Last week I attended the official launch in London of a book I reviewed recently, The Burning Question. Both authors were at the launch and they gave a great overview of the energy and climate predicament we have collectively managed to get ourselves into. Key to their message is that carbon emissions are growing exponentially and that no amount of energy efficiency or alternative energy investment is going to change that pathway anytime soon, rather both approaches may be exacerbating the problem. Of course they did make the point that all exponential systems eventually collapse or at best plateau, but in the meantime emissions continue to rise with no immediate sign of change. As I noted in my initial review, the authors paint themselves into something of a difficult corner and don’t give a great deal of insight as to how to get out, but carbon capture and storage looms large in their thinking. The book follows a line of thought that I have been developing in this blog over the last couple of years, best described here and here.
The morning after the book launch I found myself at a business association meeting where the subject of climate action was top of the agenda for the day. As if in follow-up to the previous evening, we quickly got on to the role of carbon capture and storage (CCS) for mitigation, vs. the apparently more attractive premise (to many people) that the focus must be on energy efficiency and renewables, with carbon capture and storage in more of a mop-up role at the end. The efficiency / renewables approach has been played out in numerous scenario exercises, most notably in that presented by WWF (with the support of Ecofys) in their 2011 report “100% Renewable Energy by 2050”. In all such cases and particularly that one, a natural progression of change within the energy system doesn’t feature, rather a “war time footing” scenario is advocated. This specific report was also presented to the meeting.
I contrast this with the recent Shell New Lens Scenarios which I discussed in a March posting. These do follow a natural progression forward, driven by social concerns, legislative change and energy economics. The conditions behind the Oceans scenario result in higher uptake of efficiency and much faster renewables deployment. However, these are not strong enough to offset all of the extra pressures for energy demand growth from developing markets in particular. As a result, fossil energy growth is similar to that of Mountains for the next several decades, and so without the strong stimulus for CCS in Mountains, the Oceans scenario results in higher cumulative CO2 emissions over the century and therefore additional warming. The reasons are somewhat similar to those articulated in The Burning Question.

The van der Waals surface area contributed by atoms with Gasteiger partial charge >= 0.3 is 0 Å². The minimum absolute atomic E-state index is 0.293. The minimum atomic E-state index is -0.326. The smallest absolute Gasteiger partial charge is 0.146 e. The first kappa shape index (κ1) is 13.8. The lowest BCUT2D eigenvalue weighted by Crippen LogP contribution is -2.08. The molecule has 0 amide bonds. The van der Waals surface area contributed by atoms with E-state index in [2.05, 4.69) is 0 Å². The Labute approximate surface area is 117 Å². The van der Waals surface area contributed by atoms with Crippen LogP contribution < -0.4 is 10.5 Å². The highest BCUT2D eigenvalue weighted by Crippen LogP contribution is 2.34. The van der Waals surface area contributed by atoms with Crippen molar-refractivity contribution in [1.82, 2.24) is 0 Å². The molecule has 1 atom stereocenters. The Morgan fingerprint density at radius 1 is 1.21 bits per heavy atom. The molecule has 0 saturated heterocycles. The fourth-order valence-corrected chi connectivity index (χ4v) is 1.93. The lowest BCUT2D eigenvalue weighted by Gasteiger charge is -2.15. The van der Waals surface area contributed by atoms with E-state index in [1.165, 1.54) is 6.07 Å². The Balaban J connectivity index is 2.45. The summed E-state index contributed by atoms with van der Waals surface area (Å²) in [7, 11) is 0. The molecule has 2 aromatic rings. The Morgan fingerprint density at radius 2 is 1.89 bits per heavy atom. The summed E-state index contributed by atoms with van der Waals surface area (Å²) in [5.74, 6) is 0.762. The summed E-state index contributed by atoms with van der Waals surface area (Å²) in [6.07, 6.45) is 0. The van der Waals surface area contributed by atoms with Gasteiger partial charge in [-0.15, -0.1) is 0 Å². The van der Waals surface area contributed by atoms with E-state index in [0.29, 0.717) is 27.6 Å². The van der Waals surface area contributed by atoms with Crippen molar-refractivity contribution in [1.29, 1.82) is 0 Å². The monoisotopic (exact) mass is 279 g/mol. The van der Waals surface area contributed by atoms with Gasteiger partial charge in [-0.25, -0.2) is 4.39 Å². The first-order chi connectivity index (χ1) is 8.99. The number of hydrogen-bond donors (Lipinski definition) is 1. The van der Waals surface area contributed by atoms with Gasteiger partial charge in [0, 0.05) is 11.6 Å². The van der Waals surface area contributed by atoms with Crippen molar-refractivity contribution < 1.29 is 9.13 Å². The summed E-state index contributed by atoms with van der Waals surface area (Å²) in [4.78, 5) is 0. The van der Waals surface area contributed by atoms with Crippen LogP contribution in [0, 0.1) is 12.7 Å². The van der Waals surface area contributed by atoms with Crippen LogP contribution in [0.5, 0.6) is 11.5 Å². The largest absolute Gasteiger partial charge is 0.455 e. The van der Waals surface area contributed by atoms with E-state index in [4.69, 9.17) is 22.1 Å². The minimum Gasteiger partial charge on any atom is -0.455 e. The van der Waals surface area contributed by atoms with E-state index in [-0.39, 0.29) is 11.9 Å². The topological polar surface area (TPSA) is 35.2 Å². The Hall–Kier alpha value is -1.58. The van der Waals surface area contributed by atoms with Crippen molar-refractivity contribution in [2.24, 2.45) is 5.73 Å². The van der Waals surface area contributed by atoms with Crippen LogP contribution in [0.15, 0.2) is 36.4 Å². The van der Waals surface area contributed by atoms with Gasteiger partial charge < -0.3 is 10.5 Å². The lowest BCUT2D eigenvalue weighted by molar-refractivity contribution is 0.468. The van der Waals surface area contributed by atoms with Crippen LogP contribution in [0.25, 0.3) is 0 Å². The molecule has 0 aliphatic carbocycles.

This leads to thinking about climate action in terms of two paradigms. One recognizes the sobering reality of the global energy system as outlined in The Burning Question and seeks to address the issue through a combination of measures, prioritizing a robust carbon price in the energy system and placing a strong emphasis on carbon capture and storage. This tackles the issue from the fossil fuel end, which has the consequence of managing emissions directly (the CCS bit) and drawing in alternatives and reducing demand as pricing dictates (the carbon price bit). The other approach is to tackle the issue from the alternatives end, which results in forced efficiency measures and subsidized renewable energy coming into the mix. Following the logic of The Burning Question, this is like putting the energy system on steroids which pumps up global demand and potentially even forces emissions to rise.
Back then to the business association meeting which, at least in part, was also attended by a prominent official in the global climate process. The inevitable question as to the role of CCS arose and a debate around mitigation priorities got going. Many, including the official present in the room, took the view that efficiency and renewables were critical to the change process required and that this is where the emphasis must be.
Of course the real sweet spot is somewhere in the middle, where there is a strong attack on emissions through carbon pricing and CCS, but in combination with a more rapid displacement of fossil energy with alternatives such as solar and nuclear. This isn’t easy to achieve as the social conditions for one are somewhat counter to those needed for the other. This is one paradox that also comes out of the New Lens Scenarios. Nevertheless, if those in leadership positions are sitting at one end of this spectrum rather than squarely in the middle, will we ever get a solution that actually addresses the problem head on? Perhaps The Burning Question needs to be distributed more widely!
Is there a “global leadership paradigm”? If so, it would appear to be a very well kept secret.
If the “global leadership paradigm” is to build stable and reliable energy systems in the developed countries with uneconomic, intermittent sources, it is not the right one.
If the “global leadership paradigm” is a robust carbon price and CCS in the developed countries, it is not the right one.
If the “global leadership paradigm” is not global, it is not the right one; and, it is doomed to failure.
Just to be clear, in my experience many political leaders link the need to reduce CO2 emissions with improving energy efficiency and introducing more renewable energy. Neither may deliver the CO2 outcome they desire. Maybe this is more political expediency than paradigm, but I happen to think it is the latter in many instances.
Thanks for the comment.